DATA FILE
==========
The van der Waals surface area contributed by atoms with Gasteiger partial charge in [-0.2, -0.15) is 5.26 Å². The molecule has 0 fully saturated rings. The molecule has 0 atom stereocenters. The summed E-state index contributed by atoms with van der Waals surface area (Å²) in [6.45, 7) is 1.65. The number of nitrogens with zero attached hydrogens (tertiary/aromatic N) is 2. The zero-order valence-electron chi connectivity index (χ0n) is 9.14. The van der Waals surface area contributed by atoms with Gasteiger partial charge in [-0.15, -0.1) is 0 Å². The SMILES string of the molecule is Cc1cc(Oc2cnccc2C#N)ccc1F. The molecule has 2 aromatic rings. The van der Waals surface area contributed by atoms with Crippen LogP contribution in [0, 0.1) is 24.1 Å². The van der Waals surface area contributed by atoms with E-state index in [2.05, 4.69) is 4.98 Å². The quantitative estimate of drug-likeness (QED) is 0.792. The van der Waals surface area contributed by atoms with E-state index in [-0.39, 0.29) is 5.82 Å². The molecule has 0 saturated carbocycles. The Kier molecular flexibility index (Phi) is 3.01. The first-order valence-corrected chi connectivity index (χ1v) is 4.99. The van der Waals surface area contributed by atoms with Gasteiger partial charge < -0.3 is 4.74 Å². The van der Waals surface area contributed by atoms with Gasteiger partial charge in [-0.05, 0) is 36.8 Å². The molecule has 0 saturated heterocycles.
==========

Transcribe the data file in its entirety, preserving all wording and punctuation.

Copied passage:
The van der Waals surface area contributed by atoms with Gasteiger partial charge in [-0.2, -0.15) is 5.26 Å². The molecule has 0 fully saturated rings. The molecule has 0 atom stereocenters. The summed E-state index contributed by atoms with van der Waals surface area (Å²) in [6.45, 7) is 1.65. The number of nitrogens with zero attached hydrogens (tertiary/aromatic N) is 2. The zero-order valence-electron chi connectivity index (χ0n) is 9.14. The van der Waals surface area contributed by atoms with Gasteiger partial charge in [-0.15, -0.1) is 0 Å². The SMILES string of the molecule is Cc1cc(Oc2cnccc2C#N)ccc1F. The molecule has 2 aromatic rings. The van der Waals surface area contributed by atoms with Crippen LogP contribution in [0, 0.1) is 24.1 Å². The van der Waals surface area contributed by atoms with E-state index in [2.05, 4.69) is 4.98 Å². The quantitative estimate of drug-likeness (QED) is 0.792. The van der Waals surface area contributed by atoms with E-state index in [-0.39, 0.29) is 5.82 Å². The molecule has 0 saturated carbocycles. The Kier molecular flexibility index (Phi) is 3.01. The first-order valence-corrected chi connectivity index (χ1v) is 4.99. The van der Waals surface area contributed by atoms with Gasteiger partial charge < -0.3 is 4.74 Å². The van der Waals surface area contributed by atoms with Gasteiger partial charge in [-0.05, 0) is 36.8 Å². The molecule has 0 saturated heterocycles.